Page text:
Winter Beach Profile - Environmental Systems
Winter Beach Profile - Environmental Systems
Sherry Martinez
Wednesday, January 18, 2017

On January 12, 2017 students from Mrs. Martinez's Environmental Systems class completed the Winter Profile of Matagorda Beach at 3-mile cut.

Each year, students work in partnership with the Bureau of Economic Geology (BEG) and the Lower Colorado River Association (LCRA) to complete three surveys of the beach(Fall, Winter, and Spring). The survey focuses on profiling the beach from a fixed point located behind the first line of dunes at 3-mile cut all the way to the wet/dry line of the shoreline, perform measurements on wind speed and direction and how the wind correlates to the speed and direction of the waves, identify the number of longshore bars (sand bars) by examining the number of breakers in the waves, along with using GPS to map the size and shape of the shore by walking the wet/dry line up to the vegetation line in a specified area. The information collected (Fall, Winter, and Spring) is published in an annual report by the BEG.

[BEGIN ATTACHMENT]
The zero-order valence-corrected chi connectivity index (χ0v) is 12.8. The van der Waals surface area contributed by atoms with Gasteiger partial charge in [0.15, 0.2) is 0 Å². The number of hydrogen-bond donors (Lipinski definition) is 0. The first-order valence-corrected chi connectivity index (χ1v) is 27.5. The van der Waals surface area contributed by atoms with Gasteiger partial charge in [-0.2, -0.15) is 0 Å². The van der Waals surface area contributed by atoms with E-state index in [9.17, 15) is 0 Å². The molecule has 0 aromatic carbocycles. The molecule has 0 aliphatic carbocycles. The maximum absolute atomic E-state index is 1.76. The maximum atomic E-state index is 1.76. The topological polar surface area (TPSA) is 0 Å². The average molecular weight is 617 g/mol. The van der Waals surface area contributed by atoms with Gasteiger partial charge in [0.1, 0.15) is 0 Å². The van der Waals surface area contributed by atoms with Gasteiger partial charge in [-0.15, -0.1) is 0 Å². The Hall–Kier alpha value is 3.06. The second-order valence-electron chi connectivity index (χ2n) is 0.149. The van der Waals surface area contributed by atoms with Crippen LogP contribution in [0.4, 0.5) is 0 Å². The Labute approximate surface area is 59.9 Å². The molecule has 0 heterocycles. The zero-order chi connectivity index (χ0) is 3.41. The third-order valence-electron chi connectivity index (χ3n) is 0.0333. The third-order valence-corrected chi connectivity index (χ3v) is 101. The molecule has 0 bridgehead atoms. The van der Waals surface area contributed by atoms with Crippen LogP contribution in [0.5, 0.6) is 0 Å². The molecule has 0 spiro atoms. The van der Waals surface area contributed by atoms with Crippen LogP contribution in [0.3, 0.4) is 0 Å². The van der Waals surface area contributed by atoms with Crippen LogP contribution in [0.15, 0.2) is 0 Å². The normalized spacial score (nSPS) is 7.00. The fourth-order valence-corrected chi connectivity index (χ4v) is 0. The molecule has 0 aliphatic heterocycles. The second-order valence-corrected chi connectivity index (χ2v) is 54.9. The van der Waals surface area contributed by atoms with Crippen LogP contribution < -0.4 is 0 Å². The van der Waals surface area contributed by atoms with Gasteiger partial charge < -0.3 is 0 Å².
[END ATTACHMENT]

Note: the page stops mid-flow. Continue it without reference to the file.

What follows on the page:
On the latest trip, students had a unique learning opportunity. While walking from beach access road to 3-mile cut the students came across a decomposing dolphin. There was a discussion at the time about how you can tell the difference between a dolphin or a porpoise. Also, students were able to identify that the dolphin had to already be in a weakened state (sick or old) prior to the shark bites that it sustained.

In the classroom, there was a post-discussion about what do you when stumble across a large marine mammal that is either stranded or dead using the "dolphin and whale 911" app that will give the exact GPS coordinates for you (both latitude and longitude), and the marine mammal protection act that prohibits the taking of any parts of the mammal. Mrs. Martinez followed up with the LCRA to ensure that dead dolphin had been reported to the proper authorities to be collected.

Visit the NOAA website to check out free apps for both android and iphone users that can be used to report stranded or dead marine mammals. The app will give exact coordinates if your phone GPS is turned on plus you can submit a photo of the marine mammal.